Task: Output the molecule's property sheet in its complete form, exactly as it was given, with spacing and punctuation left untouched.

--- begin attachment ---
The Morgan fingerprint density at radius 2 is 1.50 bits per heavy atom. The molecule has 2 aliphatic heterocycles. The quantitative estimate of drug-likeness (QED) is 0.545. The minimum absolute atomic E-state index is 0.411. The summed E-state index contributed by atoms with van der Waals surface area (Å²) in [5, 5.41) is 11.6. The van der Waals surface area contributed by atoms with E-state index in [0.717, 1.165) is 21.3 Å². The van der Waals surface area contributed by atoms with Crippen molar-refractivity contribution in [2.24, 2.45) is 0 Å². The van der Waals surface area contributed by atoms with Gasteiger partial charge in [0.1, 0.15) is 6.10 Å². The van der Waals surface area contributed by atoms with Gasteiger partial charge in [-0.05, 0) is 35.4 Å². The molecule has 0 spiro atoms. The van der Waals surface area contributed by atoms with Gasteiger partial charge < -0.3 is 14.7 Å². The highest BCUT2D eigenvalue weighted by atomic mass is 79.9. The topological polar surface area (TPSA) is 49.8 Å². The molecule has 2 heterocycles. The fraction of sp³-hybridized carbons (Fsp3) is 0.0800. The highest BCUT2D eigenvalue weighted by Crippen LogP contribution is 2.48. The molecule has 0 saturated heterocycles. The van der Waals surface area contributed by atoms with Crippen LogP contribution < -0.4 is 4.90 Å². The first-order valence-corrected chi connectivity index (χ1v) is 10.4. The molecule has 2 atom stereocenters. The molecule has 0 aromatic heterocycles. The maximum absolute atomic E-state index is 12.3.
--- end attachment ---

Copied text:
The Morgan fingerprint density at radius 2 is 1.50 bits per heavy atom. The molecule has 2 aliphatic heterocycles. The quantitative estimate of drug-likeness (QED) is 0.545. The minimum absolute atomic E-state index is 0.411. The summed E-state index contributed by atoms with van der Waals surface area (Å²) in [5, 5.41) is 11.6. The van der Waals surface area contributed by atoms with E-state index in [0.717, 1.165) is 21.3 Å². The van der Waals surface area contributed by atoms with Crippen molar-refractivity contribution in [2.24, 2.45) is 0 Å². The van der Waals surface area contributed by atoms with Gasteiger partial charge in [0.1, 0.15) is 6.10 Å². The van der Waals surface area contributed by atoms with Gasteiger partial charge in [-0.05, 0) is 35.4 Å². The molecule has 0 spiro atoms. The van der Waals surface area contributed by atoms with Gasteiger partial charge < -0.3 is 14.7 Å². The highest BCUT2D eigenvalue weighted by atomic mass is 79.9. The topological polar surface area (TPSA) is 49.8 Å². The molecule has 2 heterocycles. The fraction of sp³-hybridized carbons (Fsp3) is 0.0800. The highest BCUT2D eigenvalue weighted by Crippen LogP contribution is 2.48. The molecule has 0 saturated heterocycles. The van der Waals surface area contributed by atoms with Crippen LogP contribution < -0.4 is 4.90 Å². The first-order valence-corrected chi connectivity index (χ1v) is 10.4. The molecule has 2 atom stereocenters. The molecule has 0 aromatic heterocycles. The maximum absolute atomic E-state index is 12.3.